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Username: InternetAdvocate
Date/Time: Sat, April 21, 2001 at 9:59 PM GMT
Browser: Microsoft Internet Explorer V5.5 using Windows NT 4.0
Subject: Reform cc-TLD's.



Two letters are insufficient for future LOGICAL expansion of country codes.  (For example, it makes no sense for .gq to be Equatorial Guninea's CC-TLD which should be .gueq instead.)
All two-letter CC-TLD's should be changed to three or four letters.
Then .sm, .tm, .am, .fm, .tv should be opened for G-TLD use (service marks, trademarks, AM radio, FM radio, television).
For a transition period, all links to current CC-TLD's would be automatically forwarded to new CC-TLD's.

Just like with changes in telephone country code or area codes.

Great Britain just completed a huge revision in its telephone number system.  Several U.S. territories in the Pacific changed their country codes to 1 (the North American country code).  The Carribean islands changed their area codes (from 809).

A phase-in would reduce the expense and confusion of such change.  Both codes would be equally valid for a time period so that new paperwork and signs would state the new codes and old paperwork would not be obsoleted.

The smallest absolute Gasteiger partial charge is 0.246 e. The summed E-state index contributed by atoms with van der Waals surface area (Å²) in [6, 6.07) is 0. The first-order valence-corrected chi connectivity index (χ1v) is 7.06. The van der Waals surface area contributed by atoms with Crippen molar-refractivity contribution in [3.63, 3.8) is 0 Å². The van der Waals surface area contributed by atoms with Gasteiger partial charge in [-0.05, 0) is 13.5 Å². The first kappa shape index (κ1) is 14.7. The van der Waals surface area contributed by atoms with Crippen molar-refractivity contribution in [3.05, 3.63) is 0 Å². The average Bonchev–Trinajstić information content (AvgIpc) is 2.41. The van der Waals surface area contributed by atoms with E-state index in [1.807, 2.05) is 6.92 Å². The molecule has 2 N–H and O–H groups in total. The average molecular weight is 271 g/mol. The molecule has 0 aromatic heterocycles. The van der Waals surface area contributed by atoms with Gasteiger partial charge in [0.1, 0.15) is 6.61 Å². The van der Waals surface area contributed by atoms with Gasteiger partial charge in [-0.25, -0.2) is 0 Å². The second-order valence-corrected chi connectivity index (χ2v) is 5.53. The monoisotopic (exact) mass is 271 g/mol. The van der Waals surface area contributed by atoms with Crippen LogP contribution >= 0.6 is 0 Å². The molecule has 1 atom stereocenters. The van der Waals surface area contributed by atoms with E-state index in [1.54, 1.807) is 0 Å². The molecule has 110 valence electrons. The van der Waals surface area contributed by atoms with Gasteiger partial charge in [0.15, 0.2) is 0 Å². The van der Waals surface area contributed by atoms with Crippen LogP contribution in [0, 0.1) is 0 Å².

If all CC-TLD's were changed to more than two letters, then contacts could learn of such wholesale changes from their own ISP company.

After the phase-in period ends, then a standard error message would direct users to replace the old code with the new code (for example, replace "" with ".com.brit").

Likewise, I think the North American area codes should be changed so that numerically sequential codes are geographically near each.  (For example, area codes 320 through 329 could be Los Angeles County, California.)  After all, that's how telephone country codes are.  European codes start with digits 30 through 49 as first two digits.  South American codes start with 50 through 59 as first two digits. [for area codes]


Link: CC-TLD's

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